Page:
Facts and FAQs

Facts and FAQs

What is ConcussionsOntario?

ConcussionsOntario is an information and resource portal which is used to share the work of the Ontario Neurotrauma Foundation (ONF) and partners on research and implementation projects in concussion. It serves to inform patients, family members, clinicians, administrators, and the public about our newest research and practice advancements in concussion care through Ontario.

What is the Ontario Neurotrauma Foundation?

The Ontario Neurotrauma Foundation (ONF) is a health research organization that focuses on the practical application of research to improve the lives of people with an acquired brain inquiry or spinal cord injury, and the prevention of neurotrauma injuries. Through strategic research funding activity and the building of relationships with numerous partners and stakeholders, ONF fosters, gathers and applies research knowledge to increase the effectiveness and use of prevention, and to improve the systems of care, outcomes, and quality of life of those who have sustained a neurotrauma injury. The foundation receives its funding from the Government of Ontario.

What is a concussion?

Concussions, or mild traumatic brain injuries, are the most common form of brain injury. Concussions are caused by a blow or hit to the head, or the body being jolted in a way that causes the brain to be knocked around within the skull. This can cause a disruption in the brain’s normal functioning. A concussion might result in physical, cognitive and/or psychological symptoms. Most people recover within one to several weeks, but about fifteen percent (15%) take longer to recover and may suffer from what are known as persistent symptoms.

A concussion can occur with or without loss of consciousness. As there is no fracture to the brain, MRI and CT scans cannot diagnose a concussion. Every concussion is different.

Who is most likely to have a concussion?

Anyone can suffer a concussion. Concussions can occur from slips and falls, motor vehicle crashes, workplace incidents  assaults, and most commonly in sports and recreational activity. Concussion can occur from the very young, to adults, to the very old. Males are more likely to sustain concussion than females, but this depends on the cause and age group.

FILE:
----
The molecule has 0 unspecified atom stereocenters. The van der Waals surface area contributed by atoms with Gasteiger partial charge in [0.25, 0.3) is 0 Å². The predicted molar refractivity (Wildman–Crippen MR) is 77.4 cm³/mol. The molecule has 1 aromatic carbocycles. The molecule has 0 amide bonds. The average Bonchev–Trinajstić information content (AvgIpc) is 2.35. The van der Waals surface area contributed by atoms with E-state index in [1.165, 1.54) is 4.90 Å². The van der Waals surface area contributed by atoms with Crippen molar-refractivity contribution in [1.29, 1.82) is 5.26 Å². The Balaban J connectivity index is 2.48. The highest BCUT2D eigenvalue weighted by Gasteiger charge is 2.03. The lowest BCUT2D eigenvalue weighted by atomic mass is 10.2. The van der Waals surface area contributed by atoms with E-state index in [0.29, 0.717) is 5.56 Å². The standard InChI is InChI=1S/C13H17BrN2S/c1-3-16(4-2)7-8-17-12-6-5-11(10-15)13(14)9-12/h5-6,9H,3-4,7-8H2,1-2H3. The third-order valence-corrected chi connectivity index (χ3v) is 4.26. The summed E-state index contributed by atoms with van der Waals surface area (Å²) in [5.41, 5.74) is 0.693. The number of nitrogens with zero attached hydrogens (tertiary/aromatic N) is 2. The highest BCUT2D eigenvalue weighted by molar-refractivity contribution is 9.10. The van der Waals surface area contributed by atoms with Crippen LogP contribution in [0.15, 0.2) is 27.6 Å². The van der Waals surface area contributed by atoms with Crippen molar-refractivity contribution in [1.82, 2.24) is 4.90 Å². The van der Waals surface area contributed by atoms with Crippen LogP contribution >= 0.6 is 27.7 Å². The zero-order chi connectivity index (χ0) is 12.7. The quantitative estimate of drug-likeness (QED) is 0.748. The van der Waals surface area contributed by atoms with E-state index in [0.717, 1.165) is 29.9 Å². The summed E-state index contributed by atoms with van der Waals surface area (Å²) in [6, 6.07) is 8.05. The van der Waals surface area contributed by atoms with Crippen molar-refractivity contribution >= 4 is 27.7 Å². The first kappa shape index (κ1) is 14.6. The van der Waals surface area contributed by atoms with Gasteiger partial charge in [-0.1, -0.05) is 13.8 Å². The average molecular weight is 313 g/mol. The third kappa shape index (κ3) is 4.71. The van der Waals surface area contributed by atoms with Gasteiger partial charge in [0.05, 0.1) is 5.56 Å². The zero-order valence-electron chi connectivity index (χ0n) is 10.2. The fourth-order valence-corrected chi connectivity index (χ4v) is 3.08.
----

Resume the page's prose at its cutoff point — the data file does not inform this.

What can you do to prevent concussions?

For more information on preventing concussions, take a look at ONF’s Injury Prevention program, and our partner organization’s website Parachute.

How do I know if I’ve had a concussion, and what are the symptoms?

A concussion is caused by a blow or hit to the head, or the body being jolted in a way that causes the brain to be knocked around within the skull. The signs and symptoms may not be immediately apparent. If you are in the middle of a physical activity when a suspected concussion happens, do not continue the activity. If you experience any jarring physical contact that you suspect may have caused a concussion, you should see a doctor. Common symptoms of concussion include: headache, loss of memory before or after the event, confusion, dizziness, ringing in the ears, slurred speech, nausea, vomiting and delayed response to questions. Additional common symptoms that may appear hours or days later include: irritability, balance issues, fatigue and sleep disturbances, sensitivity to light and noise, and problems with concentration and memory. Although most people will recover from concussion, it is important to be cautious, see a medical professional and follow a step-wise approach to returning to all your regular activities.

What is the typical recovery time for a concussion?

Although the majority of people who sustain concussion will recover within one to several weeks, fifteen percent of people with a concussion do not recover as expected and experience persistent symptoms for much longer.

What are persistent symptoms, and does everyone experience them?

Persistent symptoms of concussion are those which last more than a few weeks, they commonly include: headaches, dizziness, cognitive troubles, fatigue, sleep disturbance, mood swings, depression and anxiety. Fifteen percent of concussions result in persistent symptoms, and require specialist care. To read more about persistent symptoms, see our Symptom Management page.

I am a parent/coach/teacher/employer and am looking for information on returning to activity (i.e. work, school, sports) after a concussion.

Ontario Neurotrauma Foundation has published concussion guidelines that include  returning to activities after concussion, both for children and adults. For more information on return to activity after concussion, and to view the guidelines, please see our Return to Activity page.

Can you refer me to a specialist?

We understand that navigating the health care system can be difficult for both patient and family members. While we are working hard to help improve the province’s concussion care system through research and implementation, we are not in a position to provide advice to users on navigating the system. We have provided a list of resources and contact information that may be of help to you, to view them, click here.